The Security group considered security to relate to an individual’s information. “It’s your information, and security of it means that what you’re doing is protected, confidential, and access is only for authorized users.” Security was also related to the location of where a person’s information is hosted and the legal parameters. Other aspects were related to “a barrier – an anti-virus program or some kind of encryption software, something that protects you from harm…. It’s about setting roles and permissions on software and installing firewalls, role-based permissions for accessing data, and cloud security of individuals’ data.” A broader aspect of security was linked to the effects of hacking that lead to offline vulnerability, to a lack of emotional security or feeling intimidated in an online space. Lastly, the group noted that “we, not the systems, are the weakest link in security – what we click on, what we view, what we’ve done. We are our own worst enemies in terms of keeping ourselves and our data secure.”

What do we mean by safety?

The Safety group noted that it’s difficult to know the difference between safety and security. “Safety evokes something highly personal. Like privacy… it’s related to being free from harm personally, physically and emotionally.” The group raised examples of protecting children from harmful online content or from people seeking to harm vulnerable users of online tools. The aspect of keeping your online financial information safe, and feeling confident that a service was ‘safe’ to use was also raised. Safety was considered to be linked to the concept of risk. “Safety engenders a level of trust, which is at the heart of safety online,” said one person.

In the context of data collection for communities we work with – safety was connected to data minimization concepts and linked with vulnerability, and a compounded vulnerability when it comes to online risk and safety. “If one person’s data is not safely maintained it puts others at risk,” noted the group. “And pieces of information that are innocuous on their own may become harmful when combined.” Lastly, the notion of safety as related to offline risk or risk to an individual due to a specific online behavior or data breach was raised.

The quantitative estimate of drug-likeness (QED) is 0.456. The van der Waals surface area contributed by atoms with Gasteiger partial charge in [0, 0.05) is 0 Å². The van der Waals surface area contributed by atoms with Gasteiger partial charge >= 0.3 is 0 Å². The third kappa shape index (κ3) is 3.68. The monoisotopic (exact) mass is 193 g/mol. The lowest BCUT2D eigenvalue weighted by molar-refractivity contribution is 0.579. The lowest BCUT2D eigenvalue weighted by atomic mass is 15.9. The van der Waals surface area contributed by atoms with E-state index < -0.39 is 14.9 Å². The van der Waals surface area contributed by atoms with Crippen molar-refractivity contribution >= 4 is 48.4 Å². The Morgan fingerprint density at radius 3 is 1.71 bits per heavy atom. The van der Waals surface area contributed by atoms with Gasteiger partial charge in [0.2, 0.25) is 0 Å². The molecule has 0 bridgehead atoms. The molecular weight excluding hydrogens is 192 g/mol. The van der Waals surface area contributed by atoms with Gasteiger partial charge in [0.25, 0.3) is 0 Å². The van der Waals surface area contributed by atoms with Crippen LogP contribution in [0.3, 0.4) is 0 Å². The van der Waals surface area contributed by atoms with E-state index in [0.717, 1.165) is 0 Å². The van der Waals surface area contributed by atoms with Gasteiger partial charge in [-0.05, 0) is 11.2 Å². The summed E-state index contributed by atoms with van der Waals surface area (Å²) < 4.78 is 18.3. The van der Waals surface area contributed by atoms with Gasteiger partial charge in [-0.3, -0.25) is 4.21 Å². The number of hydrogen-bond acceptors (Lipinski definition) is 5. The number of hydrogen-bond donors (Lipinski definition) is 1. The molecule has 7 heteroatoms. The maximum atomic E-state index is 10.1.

It was noted that in all of these terms: privacy, security and safety, there is an element of power, and that in this type of work, a power relations analysis is critical.

The Digital Data Life Cycle

After unpacking the above terms, Amy took the group through an analysis of the data life cycle (courtesy of the Engine Room’s Responsible Data website) in order to highlight the different moments where the three concepts (privacy, security and safety) come into play.

Screen Shot 2016-05-25 at 6.51.50 AM

  • Plan/Design
  • Collect/Find/Acquire
  • Store
  • Transmit
  • Access
  • Share
  • Analyze/use
  • Retention
  • Disposal
  • Afterlife

Participants added additional stages in the data life cycle that they passed through in their work (coordinate, monitor the process, monitor compliance with data privacy and security policies). We placed the points of the data life cycle on the wall, and invited participants to:

  • Place a pink sticky note under the stage in the data life cycle that resonates or interests them most and think about why.
  • Place a green sticky note under the stage that is the most challenging or troublesome for them or their organizations and think about why.